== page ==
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Families Chased From Libyan Town in 2011 Can Go Home, Government Says

FILE - This displaced Libyan from the city of Tawergha was among those who lived in prefabricated houses for workers at a construction site on the outskirts of Benghazi, July 9, 2012.

Libyan families displaced from a town ransacked after the toppling of Moammar Gadhafi in 2011 will be allowed to return home in February, the U.N.-backed government said Tuesday after more than a year of negotiations.

The deal, if implemented, would be a step toward reconciliation in the North African oil-producing country, which has been divided among competing factions, communities, tribes and governments since 2011.

Residents of the town of Tawergha were expelled by former anti-Gadhafi rebels in 2011 in retaliation for the strongman having used their settlement as a launch pad for attacks on the western city of Misrata during the uprising.

They have been living in camps and makeshift settlements in poverty across Libya and were banned from returning home. They faced abuse and arbitrary arrest since videos surfaced purportedly showing some of them joining Gadhafi forces in 2011.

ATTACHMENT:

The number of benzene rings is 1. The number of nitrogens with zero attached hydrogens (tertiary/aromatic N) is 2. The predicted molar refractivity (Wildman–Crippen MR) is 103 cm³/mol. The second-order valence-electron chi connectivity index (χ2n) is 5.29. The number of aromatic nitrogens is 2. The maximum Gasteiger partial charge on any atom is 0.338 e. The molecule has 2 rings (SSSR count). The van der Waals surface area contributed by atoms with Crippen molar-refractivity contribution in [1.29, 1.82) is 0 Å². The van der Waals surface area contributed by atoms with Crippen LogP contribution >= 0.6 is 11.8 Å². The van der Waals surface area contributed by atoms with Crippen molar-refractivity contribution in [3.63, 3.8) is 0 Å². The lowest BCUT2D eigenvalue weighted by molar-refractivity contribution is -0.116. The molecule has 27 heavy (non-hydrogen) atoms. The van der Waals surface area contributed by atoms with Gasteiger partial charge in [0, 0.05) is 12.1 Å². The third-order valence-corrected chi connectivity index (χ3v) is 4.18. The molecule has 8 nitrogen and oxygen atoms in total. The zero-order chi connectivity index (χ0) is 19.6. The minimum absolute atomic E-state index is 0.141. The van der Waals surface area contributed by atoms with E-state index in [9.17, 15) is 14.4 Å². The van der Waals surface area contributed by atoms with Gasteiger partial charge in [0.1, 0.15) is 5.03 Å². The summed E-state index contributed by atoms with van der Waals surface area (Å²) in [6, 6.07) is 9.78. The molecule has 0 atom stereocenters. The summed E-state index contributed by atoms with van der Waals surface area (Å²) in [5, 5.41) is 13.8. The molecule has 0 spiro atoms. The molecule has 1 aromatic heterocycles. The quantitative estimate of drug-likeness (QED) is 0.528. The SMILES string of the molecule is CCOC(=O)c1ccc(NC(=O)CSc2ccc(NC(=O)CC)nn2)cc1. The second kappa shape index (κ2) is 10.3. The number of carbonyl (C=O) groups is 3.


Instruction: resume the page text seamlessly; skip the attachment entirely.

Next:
"Within the frame of achieving the national reconciliation ... as well as to develop the basics of state of law and institutions, I declare today the beginning of return of Tawergha families to their town on the first of February," Tripoli-based Prime Minister Fayez Seraj said in a statement.

The town, east of Misrata, has been a ghost town since it was looted by Misrata forces in 2011. Human Rights Watch's website says 40,000 people were displaced.

The government will pay compensation to the relatives of those who were killed and to those who had been detained or wounded or whose homes were destroyed in the conflict, it said.

A spokesman for the Misrata city council confirmed the deal, saying it was up to the government to implement it.